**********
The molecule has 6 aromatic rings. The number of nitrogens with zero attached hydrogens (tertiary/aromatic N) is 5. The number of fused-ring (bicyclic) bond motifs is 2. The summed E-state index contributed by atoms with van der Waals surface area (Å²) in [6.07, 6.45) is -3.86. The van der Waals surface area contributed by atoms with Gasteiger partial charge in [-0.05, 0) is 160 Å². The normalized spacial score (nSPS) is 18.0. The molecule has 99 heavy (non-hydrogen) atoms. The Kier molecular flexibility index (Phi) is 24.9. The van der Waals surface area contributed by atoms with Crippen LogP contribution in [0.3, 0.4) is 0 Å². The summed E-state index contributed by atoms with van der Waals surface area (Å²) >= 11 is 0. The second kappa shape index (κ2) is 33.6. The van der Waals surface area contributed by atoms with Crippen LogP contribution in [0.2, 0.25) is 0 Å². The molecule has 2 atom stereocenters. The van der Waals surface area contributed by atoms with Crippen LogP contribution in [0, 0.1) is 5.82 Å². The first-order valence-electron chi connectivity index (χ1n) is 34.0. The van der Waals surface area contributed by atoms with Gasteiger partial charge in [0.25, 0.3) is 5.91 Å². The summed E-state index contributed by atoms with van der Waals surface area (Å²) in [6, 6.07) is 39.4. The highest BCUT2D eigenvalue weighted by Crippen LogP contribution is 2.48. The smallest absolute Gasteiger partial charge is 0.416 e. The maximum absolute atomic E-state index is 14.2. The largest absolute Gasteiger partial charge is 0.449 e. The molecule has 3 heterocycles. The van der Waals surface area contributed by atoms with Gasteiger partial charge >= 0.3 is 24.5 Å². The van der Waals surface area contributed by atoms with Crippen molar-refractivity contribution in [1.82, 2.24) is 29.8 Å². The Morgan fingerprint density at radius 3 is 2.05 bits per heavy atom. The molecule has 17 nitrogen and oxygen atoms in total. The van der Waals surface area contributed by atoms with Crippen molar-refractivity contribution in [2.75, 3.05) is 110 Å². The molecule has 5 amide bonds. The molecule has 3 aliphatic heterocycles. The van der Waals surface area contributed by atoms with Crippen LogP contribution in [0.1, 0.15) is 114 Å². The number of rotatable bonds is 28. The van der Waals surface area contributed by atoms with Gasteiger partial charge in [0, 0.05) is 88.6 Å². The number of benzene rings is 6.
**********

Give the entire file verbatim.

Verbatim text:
The molecule has 6 aromatic rings. The number of nitrogens with zero attached hydrogens (tertiary/aromatic N) is 5. The number of fused-ring (bicyclic) bond motifs is 2. The summed E-state index contributed by atoms with van der Waals surface area (Å²) in [6.07, 6.45) is -3.86. The van der Waals surface area contributed by atoms with Gasteiger partial charge in [-0.05, 0) is 160 Å². The normalized spacial score (nSPS) is 18.0. The molecule has 99 heavy (non-hydrogen) atoms. The Kier molecular flexibility index (Phi) is 24.9. The van der Waals surface area contributed by atoms with Crippen LogP contribution in [0.3, 0.4) is 0 Å². The summed E-state index contributed by atoms with van der Waals surface area (Å²) >= 11 is 0. The second kappa shape index (κ2) is 33.6. The van der Waals surface area contributed by atoms with Crippen LogP contribution in [0.2, 0.25) is 0 Å². The molecule has 2 atom stereocenters. The van der Waals surface area contributed by atoms with Crippen LogP contribution in [0, 0.1) is 5.82 Å². The first-order valence-electron chi connectivity index (χ1n) is 34.0. The van der Waals surface area contributed by atoms with Gasteiger partial charge in [0.25, 0.3) is 5.91 Å². The summed E-state index contributed by atoms with van der Waals surface area (Å²) in [6, 6.07) is 39.4. The highest BCUT2D eigenvalue weighted by Crippen LogP contribution is 2.48. The smallest absolute Gasteiger partial charge is 0.416 e. The maximum absolute atomic E-state index is 14.2. The largest absolute Gasteiger partial charge is 0.449 e. The molecule has 3 heterocycles. The van der Waals surface area contributed by atoms with Gasteiger partial charge >= 0.3 is 24.5 Å². The van der Waals surface area contributed by atoms with Crippen molar-refractivity contribution in [1.82, 2.24) is 29.8 Å². The Morgan fingerprint density at radius 3 is 2.05 bits per heavy atom. The molecule has 17 nitrogen and oxygen atoms in total. The van der Waals surface area contributed by atoms with Crippen molar-refractivity contribution in [2.75, 3.05) is 110 Å². The molecule has 5 amide bonds. The molecule has 3 aliphatic heterocycles. The van der Waals surface area contributed by atoms with Crippen LogP contribution in [0.1, 0.15) is 114 Å². The number of rotatable bonds is 28. The van der Waals surface area contributed by atoms with Gasteiger partial charge in [0, 0.05) is 88.6 Å². The number of benzene rings is 6.